Small businesses face slow, difficult recovery after Ida
Some areas could be without power for weeks
NEW WORK – Small businesses hit by Hurricane Ida face a slow and daunting recovery as they grapple with storm damage, a lack of power, water and internet service and limited ability to communicate with clients or customers.
It’s another blow for business owners who have been coping with the disruption caused by the coronavirus pandemic for over a year.
“Our fear is many businesses aren’t going to be able to recover, given everything else they’ve gone through for the past 18 months,” said David Chase, vice president of outreach for the advocacy
group Small Business Majority.
More than 1 million homes and businesses in Louisiana and Mississippi were left without power as Ida pushed through Sunday into early Monday. Officials said some areas could be without power for weeks.
Experts say there are several ways for businesses to begin to recover from a disaster. Consider low-interest natural disaster loans from the government and insurance claims.
“It’s a big storm, slow moving, and hitting a number of states,” said Todd McCracken, president of National Small Business Association. “The higher the number of claims, the slower response is going to be.”
For Bill Rau, the owner of M.S. Rau, an antiques business on Royal Street in the French Quarter in New Orleans, the biggest obstacle isn’t damage to the physical location. It’s that without power and water, no one can tenably live in the city. He said most of his 62 employees have evacuated.
During Katrina, Rau dealt with as many as 14 insurance adjusters. But he hasn’t even begun to consider if he will apply for disaster relief this time.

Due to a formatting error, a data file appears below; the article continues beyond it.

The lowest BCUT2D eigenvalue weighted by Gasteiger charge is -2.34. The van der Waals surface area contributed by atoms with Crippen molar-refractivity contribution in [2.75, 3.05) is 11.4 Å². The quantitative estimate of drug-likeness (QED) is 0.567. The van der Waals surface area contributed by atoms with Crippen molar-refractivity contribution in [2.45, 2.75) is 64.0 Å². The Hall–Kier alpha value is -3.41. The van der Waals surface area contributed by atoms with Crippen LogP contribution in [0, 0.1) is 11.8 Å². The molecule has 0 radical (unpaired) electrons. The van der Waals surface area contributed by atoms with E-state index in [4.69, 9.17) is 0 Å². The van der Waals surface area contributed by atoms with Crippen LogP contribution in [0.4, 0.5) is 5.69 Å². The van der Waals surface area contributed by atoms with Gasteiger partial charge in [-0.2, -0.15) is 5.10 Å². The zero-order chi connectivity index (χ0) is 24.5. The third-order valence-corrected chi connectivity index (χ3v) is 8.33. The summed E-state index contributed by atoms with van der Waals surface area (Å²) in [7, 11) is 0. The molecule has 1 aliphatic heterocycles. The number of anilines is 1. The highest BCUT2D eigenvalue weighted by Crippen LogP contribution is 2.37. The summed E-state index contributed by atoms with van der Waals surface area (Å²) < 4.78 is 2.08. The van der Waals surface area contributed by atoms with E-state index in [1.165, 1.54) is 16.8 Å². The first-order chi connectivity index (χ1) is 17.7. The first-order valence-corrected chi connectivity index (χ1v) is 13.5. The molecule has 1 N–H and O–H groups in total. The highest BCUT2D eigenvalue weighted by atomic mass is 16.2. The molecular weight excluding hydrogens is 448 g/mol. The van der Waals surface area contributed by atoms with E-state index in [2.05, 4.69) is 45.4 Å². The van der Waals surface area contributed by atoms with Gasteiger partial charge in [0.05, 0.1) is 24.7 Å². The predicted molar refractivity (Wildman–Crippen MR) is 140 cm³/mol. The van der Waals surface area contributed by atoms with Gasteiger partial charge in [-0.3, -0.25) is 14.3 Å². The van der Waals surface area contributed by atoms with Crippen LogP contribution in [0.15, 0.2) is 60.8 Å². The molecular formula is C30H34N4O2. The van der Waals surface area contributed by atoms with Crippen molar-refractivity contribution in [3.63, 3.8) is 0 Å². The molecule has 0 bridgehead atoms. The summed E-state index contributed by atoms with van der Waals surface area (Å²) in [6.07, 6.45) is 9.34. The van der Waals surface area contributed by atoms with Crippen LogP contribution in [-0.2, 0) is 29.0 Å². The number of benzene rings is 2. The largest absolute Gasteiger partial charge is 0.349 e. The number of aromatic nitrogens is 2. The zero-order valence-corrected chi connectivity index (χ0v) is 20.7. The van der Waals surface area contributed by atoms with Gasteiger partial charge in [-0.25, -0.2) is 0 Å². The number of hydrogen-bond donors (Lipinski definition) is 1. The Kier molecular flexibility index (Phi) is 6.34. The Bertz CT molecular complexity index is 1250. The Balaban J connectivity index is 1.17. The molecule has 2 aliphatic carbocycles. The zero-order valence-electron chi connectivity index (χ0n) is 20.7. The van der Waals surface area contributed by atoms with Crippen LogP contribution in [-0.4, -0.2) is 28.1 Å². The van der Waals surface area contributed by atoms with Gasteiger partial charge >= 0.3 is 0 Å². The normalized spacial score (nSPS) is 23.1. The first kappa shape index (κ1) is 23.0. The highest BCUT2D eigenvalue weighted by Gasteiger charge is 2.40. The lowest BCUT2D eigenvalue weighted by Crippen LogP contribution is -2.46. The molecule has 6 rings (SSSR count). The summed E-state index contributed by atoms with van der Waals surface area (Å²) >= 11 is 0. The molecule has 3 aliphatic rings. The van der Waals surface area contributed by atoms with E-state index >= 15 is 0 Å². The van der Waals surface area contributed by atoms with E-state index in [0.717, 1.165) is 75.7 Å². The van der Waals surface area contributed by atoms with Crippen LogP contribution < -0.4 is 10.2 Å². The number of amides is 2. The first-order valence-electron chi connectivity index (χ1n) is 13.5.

While efforts to assess the damage are just underway, an early estimate from Fitch Ratings says Ida will cost insurance companies $15 billion to $25 billion. That’s well below the record $65 billion of insured losses from Hurricane Katrina in 2005. But Ida will likely surpass the winter storm dubbed Uri that hit in February as the costliest storm in 2021.
Power and internet are lifelines for small businesses, said David Lewis, CEO of HR services firm Operations Inc. Ideally, businesses had a hurricane plan in place and sent out emails in advance, letting customers know how to reach the company if power is lost.
Businesses that didn’t forewarn customers should reach out by forwarding a company phone to a cell phone, or using a mobile phone as a hot spot for an internet connection. While they have had some problems with their mobile networks, Verizon, AT&T and T-Mobile all said they would offer customers in affected areas free talk, text and data throughout the week.
“If you are able to have connectivity, you’re often able to provide some level of continuity for clients,” Lewis said.
Business owners also should closely review their insurance policies to know what is covered. In the aftermath of Superstorm Sandy, it became apparent that some insurers covered storm damage but not wind damage. Alternatively, owners might be covered for some things they didn’t realize.
Alex Contreras, director of preparedness, communication, and coordination for the U.S. Small Business Administration’s Office of Disaster Assistance, said the areas hit by Hurricane Ida were declared disaster zones, so businesses of all sizes can apply for physical disaster loans as well as working capital loans. The maximum amount is $2 million for both types of loans combined. The interest rate is about 2.9% and the money can be repaid over 30 years.
Chase, of the Small Business Majority, also recommends that businesses look into Community Development Financial Institutions funds. They focus on offering loans to underserved communities that big banks might reject. The loans are low interest, but also low dollar amounts.
“A lot of small businesses may only need $20,000 or $50,000,” Chase said. “CDFIs may be an option if they’re not getting a loan from a big bank, or having trouble getting loans from SBA.”